News24

DRC's 'Ntaganda won't be caught easily'

2012-05-04 10:04

Goma - The Congolese army on Thursday said it had advanced towards the hold out of ex-rebel leader Jean Bosco Ntaganda who has been blamed for fomenting violence in the country's restive east.

"Our troops are heading towards Mushaki from Karuba, and it is there that fighting is currently taking place," an unnamed colonel told AFP referring to towns in the Mwesa region the government says is under Ntaganda's authority.

Ntaganda had told AFP on Tuesday that he was at his farm near Mushaki, in Nord-Kivu province, and has denied all responsibility for clashes between forces loyal to him and the army in the east.

But Julien Paluku, governor of Nord-Kivu, on Wednesday said the Congolese government blamed the violence on Ntaganda and that the general would be tried for the clashes.

The Ntaganda-led National Congress for the Defence of the People (CNDP) rebel group was integrated into the Congolese national army in 2009 following a peace deal.

But in April, a group of several hundred CNDP loyalists, including roughly a dozen senior officers, defected from the army and are now fighting national troops in the east.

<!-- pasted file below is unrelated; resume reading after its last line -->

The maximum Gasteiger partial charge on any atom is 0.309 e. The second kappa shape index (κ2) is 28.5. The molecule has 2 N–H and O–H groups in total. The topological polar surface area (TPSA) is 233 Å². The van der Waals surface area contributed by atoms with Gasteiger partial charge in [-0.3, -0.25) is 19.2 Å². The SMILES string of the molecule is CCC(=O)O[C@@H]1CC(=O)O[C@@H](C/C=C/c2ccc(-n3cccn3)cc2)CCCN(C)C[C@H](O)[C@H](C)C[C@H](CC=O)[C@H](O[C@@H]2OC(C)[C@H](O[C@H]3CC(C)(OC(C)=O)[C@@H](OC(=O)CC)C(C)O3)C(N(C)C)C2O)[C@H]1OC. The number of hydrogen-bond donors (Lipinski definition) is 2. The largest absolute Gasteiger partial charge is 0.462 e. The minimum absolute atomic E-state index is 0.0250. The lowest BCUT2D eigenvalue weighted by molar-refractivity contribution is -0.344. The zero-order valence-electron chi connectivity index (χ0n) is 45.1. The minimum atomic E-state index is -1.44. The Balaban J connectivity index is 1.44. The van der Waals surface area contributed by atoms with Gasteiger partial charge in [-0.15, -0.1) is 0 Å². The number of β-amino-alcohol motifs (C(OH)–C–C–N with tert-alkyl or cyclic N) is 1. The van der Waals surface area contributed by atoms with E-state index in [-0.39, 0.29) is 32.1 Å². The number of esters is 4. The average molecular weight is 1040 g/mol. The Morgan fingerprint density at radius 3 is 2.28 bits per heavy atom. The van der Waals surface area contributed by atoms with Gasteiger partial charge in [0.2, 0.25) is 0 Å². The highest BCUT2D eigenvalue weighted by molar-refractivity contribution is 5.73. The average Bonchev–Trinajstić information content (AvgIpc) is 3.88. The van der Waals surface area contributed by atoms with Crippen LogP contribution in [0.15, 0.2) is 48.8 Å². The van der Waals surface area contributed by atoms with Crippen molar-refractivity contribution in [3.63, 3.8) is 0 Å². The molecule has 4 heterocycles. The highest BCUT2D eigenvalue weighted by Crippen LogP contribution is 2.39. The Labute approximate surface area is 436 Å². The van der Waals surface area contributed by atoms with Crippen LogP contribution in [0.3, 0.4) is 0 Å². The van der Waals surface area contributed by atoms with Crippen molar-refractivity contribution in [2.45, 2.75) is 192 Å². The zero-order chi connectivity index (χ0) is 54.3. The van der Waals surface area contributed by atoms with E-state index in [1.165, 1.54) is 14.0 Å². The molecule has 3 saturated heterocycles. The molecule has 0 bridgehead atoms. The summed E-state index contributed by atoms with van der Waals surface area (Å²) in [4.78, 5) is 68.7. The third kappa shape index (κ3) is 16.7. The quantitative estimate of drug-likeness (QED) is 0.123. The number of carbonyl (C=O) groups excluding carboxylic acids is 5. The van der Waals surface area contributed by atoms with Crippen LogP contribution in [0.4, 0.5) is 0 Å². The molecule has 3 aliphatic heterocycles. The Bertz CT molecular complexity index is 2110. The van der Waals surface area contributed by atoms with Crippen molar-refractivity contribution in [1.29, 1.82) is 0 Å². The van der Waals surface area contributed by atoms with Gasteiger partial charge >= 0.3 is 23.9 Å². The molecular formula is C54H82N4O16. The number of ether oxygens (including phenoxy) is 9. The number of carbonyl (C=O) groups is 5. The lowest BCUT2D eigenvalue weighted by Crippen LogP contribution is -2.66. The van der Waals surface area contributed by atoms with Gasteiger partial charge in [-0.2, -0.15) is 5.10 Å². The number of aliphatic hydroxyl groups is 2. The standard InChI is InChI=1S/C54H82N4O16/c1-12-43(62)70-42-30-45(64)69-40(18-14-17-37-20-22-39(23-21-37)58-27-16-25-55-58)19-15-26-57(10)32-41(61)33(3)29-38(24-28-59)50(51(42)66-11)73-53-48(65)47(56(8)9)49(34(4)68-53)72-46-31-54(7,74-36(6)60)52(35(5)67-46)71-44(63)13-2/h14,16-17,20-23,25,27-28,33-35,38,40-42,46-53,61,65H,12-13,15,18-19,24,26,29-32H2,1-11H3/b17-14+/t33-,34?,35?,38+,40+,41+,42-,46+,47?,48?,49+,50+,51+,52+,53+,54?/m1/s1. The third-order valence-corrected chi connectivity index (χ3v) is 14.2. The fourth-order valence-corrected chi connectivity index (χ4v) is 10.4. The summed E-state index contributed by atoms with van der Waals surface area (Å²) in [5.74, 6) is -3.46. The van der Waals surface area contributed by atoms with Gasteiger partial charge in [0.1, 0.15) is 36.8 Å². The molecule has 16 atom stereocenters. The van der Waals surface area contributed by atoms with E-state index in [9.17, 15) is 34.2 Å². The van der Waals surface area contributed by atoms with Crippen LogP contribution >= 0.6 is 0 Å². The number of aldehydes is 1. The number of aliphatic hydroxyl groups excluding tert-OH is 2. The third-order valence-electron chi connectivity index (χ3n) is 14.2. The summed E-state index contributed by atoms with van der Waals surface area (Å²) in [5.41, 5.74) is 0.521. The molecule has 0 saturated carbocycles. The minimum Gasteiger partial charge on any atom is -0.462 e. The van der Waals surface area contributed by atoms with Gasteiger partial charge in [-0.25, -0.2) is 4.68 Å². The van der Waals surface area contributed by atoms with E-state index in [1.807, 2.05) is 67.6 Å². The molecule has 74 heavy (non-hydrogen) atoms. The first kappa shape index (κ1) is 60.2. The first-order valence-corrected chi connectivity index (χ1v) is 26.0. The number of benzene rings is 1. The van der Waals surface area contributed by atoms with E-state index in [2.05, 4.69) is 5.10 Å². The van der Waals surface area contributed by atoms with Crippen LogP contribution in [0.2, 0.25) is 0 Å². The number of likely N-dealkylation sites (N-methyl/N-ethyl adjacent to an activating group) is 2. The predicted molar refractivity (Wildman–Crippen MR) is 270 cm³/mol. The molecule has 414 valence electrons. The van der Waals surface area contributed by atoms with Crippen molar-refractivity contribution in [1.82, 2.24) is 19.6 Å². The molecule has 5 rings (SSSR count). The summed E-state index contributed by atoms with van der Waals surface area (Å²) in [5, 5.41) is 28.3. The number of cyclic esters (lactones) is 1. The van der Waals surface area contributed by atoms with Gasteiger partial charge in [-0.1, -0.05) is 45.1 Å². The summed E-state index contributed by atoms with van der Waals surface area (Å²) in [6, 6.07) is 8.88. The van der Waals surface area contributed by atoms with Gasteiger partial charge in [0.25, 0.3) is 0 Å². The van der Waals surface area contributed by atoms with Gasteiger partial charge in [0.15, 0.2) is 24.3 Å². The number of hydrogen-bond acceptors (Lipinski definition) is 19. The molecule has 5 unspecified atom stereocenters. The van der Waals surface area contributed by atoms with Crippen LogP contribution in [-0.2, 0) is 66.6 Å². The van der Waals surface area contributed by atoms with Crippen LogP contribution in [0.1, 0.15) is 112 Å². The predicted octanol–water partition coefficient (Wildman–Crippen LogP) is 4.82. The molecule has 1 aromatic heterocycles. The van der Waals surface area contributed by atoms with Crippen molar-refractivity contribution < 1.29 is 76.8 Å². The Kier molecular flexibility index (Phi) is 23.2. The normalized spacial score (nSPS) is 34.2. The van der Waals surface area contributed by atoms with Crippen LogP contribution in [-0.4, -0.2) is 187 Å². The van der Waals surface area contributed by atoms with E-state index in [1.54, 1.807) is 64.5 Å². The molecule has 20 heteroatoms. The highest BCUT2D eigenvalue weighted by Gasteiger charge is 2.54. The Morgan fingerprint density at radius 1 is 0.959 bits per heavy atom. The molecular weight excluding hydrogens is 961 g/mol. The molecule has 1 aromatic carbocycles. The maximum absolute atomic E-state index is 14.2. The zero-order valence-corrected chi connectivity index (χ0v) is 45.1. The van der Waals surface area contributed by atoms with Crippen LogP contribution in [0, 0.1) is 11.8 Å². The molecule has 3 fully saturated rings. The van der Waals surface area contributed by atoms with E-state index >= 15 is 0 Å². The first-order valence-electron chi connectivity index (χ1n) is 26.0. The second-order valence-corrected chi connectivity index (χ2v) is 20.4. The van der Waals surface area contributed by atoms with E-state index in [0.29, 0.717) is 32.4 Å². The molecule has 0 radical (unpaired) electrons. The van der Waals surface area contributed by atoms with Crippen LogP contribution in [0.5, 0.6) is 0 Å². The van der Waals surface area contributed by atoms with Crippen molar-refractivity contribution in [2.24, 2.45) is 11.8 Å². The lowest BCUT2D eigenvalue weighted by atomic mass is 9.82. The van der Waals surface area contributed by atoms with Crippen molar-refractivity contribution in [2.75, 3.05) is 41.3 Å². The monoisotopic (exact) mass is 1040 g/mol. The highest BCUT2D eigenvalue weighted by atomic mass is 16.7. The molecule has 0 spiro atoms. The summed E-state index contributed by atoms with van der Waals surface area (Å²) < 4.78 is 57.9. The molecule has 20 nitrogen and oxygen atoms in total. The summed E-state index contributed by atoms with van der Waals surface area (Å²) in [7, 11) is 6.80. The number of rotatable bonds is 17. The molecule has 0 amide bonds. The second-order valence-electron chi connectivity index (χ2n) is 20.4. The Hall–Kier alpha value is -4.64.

The rebels said Ntaganda would not be caught easily and that the army would probably give up before reaching the general.

"They say they will arrest Bosco Ntaganda, but he's a general and can't be caught like a man who has no protection," said one of them.

Before it signed the deal, the CNDP fought government forces in the chronically-troubled Nord-Kivu and at one stage threatened to capture the regional capital Goma.

Congolese President Joseph Kabila has been under pressure to arrest Ntaganda, who was indicted on war crimes charges by the International Criminal Court in 2006 for using child soldiers.

But the government had countered that Ntaganda's co-operation was needed to stabilise the war-ravaged east.